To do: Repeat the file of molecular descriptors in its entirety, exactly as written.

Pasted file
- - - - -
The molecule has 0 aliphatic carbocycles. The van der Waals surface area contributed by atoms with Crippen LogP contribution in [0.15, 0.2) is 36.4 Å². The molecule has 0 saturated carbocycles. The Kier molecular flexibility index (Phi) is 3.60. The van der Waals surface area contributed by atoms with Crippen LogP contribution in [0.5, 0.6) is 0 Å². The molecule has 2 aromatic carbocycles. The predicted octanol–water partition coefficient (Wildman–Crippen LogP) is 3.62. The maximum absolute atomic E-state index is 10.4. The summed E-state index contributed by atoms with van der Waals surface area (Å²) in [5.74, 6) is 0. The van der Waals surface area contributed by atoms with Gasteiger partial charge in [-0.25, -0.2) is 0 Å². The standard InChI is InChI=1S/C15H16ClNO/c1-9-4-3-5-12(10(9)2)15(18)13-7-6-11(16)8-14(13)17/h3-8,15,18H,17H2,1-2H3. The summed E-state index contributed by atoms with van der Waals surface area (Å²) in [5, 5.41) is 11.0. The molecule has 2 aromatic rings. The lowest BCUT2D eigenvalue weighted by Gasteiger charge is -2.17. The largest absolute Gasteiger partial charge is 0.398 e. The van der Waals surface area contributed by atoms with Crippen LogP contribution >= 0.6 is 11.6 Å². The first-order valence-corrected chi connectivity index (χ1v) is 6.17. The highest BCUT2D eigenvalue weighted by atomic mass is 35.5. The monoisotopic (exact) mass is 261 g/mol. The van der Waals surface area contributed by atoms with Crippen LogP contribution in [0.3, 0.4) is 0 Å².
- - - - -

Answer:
The molecule has 0 aliphatic carbocycles. The van der Waals surface area contributed by atoms with Crippen LogP contribution in [0.15, 0.2) is 36.4 Å². The molecule has 0 saturated carbocycles. The Kier molecular flexibility index (Phi) is 3.60. The van der Waals surface area contributed by atoms with Crippen LogP contribution in [0.5, 0.6) is 0 Å². The molecule has 2 aromatic carbocycles. The predicted octanol–water partition coefficient (Wildman–Crippen LogP) is 3.62. The maximum absolute atomic E-state index is 10.4. The summed E-state index contributed by atoms with van der Waals surface area (Å²) in [5.74, 6) is 0. The van der Waals surface area contributed by atoms with Gasteiger partial charge in [-0.25, -0.2) is 0 Å². The standard InChI is InChI=1S/C15H16ClNO/c1-9-4-3-5-12(10(9)2)15(18)13-7-6-11(16)8-14(13)17/h3-8,15,18H,17H2,1-2H3. The summed E-state index contributed by atoms with van der Waals surface area (Å²) in [5, 5.41) is 11.0. The molecule has 2 aromatic rings. The lowest BCUT2D eigenvalue weighted by Gasteiger charge is -2.17. The largest absolute Gasteiger partial charge is 0.398 e. The van der Waals surface area contributed by atoms with Crippen LogP contribution >= 0.6 is 11.6 Å². The first-order valence-corrected chi connectivity index (χ1v) is 6.17. The highest BCUT2D eigenvalue weighted by atomic mass is 35.5. The monoisotopic (exact) mass is 261 g/mol. The van der Waals surface area contributed by atoms with Crippen LogP contribution in [0.3, 0.4) is 0 Å².